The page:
Esophageal rupture may be iatrogenic during endoscopic procedures or other instrumentation or may be spontaneous (Boerhaave's syndrome). Patients are seriously ill, with symptoms of mediastinitis. Diagnosis is by esophagography with a water-soluble contrast agent. Immediate surgical repair and drainage are required.
Endoscopic procedures are the primary cause of esophageal rupture, but spontaneous rupture may occur, typically related to vomiting, retching, or swallowing a large food bolus. The most common site of rupture is the distal esophagus on the left side. Acid and other stomach contents cause a fulminant mediastinitis and shock. Pneumomediastinum is common.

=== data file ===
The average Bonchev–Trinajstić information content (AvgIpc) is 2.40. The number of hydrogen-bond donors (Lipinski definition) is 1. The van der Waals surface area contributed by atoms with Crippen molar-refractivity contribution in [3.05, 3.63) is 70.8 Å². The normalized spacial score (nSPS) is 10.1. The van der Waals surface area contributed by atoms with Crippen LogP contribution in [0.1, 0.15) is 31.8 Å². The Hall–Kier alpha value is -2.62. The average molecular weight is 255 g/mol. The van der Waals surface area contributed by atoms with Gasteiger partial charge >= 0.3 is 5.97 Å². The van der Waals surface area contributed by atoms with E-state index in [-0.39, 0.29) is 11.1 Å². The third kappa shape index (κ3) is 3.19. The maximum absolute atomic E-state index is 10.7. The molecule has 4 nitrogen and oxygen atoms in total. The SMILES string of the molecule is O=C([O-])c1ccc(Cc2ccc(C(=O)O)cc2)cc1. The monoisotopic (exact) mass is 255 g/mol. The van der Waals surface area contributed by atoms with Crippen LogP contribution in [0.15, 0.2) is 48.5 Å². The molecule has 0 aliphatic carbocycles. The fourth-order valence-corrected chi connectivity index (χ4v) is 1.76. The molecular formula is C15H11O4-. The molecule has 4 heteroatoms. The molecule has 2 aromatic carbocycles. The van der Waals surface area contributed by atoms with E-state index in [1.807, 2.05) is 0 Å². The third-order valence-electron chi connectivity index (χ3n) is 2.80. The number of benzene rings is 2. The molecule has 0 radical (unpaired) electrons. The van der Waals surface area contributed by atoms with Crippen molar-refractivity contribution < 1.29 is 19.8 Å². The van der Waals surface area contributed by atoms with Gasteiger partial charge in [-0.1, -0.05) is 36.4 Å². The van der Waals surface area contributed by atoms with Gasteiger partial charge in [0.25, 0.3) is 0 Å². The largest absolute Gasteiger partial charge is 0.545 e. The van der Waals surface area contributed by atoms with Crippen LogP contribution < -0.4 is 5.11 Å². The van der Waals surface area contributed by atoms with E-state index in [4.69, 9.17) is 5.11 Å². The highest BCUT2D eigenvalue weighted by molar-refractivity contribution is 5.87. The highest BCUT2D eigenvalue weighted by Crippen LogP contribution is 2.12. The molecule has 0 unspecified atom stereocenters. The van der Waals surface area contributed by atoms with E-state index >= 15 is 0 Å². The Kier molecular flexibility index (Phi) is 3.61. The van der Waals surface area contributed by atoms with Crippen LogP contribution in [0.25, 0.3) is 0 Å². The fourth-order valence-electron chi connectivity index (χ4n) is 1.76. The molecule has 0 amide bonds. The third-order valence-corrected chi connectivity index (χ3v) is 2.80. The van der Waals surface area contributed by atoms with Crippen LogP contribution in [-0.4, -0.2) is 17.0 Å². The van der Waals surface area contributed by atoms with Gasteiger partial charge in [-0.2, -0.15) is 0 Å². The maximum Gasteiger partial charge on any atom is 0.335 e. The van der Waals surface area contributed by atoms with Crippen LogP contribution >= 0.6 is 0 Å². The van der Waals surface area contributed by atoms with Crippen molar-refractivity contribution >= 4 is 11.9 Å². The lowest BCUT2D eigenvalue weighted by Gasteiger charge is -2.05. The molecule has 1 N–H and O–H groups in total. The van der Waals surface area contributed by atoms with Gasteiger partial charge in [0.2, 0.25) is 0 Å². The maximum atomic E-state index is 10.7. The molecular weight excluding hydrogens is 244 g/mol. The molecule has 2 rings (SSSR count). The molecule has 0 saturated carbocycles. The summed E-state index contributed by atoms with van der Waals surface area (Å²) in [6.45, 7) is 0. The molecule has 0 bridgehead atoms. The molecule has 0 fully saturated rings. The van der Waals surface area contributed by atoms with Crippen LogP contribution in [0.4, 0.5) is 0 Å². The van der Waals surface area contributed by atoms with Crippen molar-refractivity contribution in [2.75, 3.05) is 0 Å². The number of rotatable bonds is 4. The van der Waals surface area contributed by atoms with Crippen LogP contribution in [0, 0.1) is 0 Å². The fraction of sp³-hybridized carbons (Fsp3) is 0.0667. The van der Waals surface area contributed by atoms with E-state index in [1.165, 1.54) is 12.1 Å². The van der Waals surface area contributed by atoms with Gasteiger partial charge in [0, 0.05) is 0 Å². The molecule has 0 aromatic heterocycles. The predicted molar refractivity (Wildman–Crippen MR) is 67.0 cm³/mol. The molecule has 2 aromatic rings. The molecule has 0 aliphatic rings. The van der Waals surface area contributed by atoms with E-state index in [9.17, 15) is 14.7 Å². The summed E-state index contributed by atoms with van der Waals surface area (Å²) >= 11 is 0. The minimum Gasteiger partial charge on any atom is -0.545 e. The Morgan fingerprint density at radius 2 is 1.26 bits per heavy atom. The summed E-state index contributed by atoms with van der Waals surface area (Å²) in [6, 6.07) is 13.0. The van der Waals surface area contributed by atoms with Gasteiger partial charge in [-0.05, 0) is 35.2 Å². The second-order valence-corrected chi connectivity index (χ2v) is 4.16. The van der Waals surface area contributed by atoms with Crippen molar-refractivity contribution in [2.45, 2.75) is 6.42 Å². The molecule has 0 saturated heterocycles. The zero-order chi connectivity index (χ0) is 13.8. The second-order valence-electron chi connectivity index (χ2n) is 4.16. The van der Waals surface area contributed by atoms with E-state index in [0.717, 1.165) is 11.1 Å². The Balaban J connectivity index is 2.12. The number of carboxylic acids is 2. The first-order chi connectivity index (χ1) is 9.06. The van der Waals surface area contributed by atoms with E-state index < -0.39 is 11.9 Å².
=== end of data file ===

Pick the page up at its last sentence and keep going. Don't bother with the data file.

Symptoms and Signs
Symptoms include chest and abdominal pain, vomiting, hematemesis, and shock. Subcutaneous emphysema is palpable in about 30% of patients. Mediastinal crunch (Hamman's sign), a crackling sound synchronous with the heartbeat, may be present.
Chest and abdominal x‑rays showing mediastinal air, pleural effusion, or mediastinal widening suggest the diagnosis. Diagnosis is confirmed by esophagography with a water-soluble contrast agent, which avoids potential mediastinal irritation from barium. CT of the thorax detects mediastinal air and fluid but does not localize the perforation well. Endoscopy may miss a small perforation.
Pending surgical repair, patients should receive broad-spectrum antibiotics (eg, gentamicin plus metronidazole or piperacillin/tazobactam) and fluid resuscitation as needed for shock. Even with treatment, mortality is high.
Last full review/revision October 2007 by Michael C. DiMarino, MD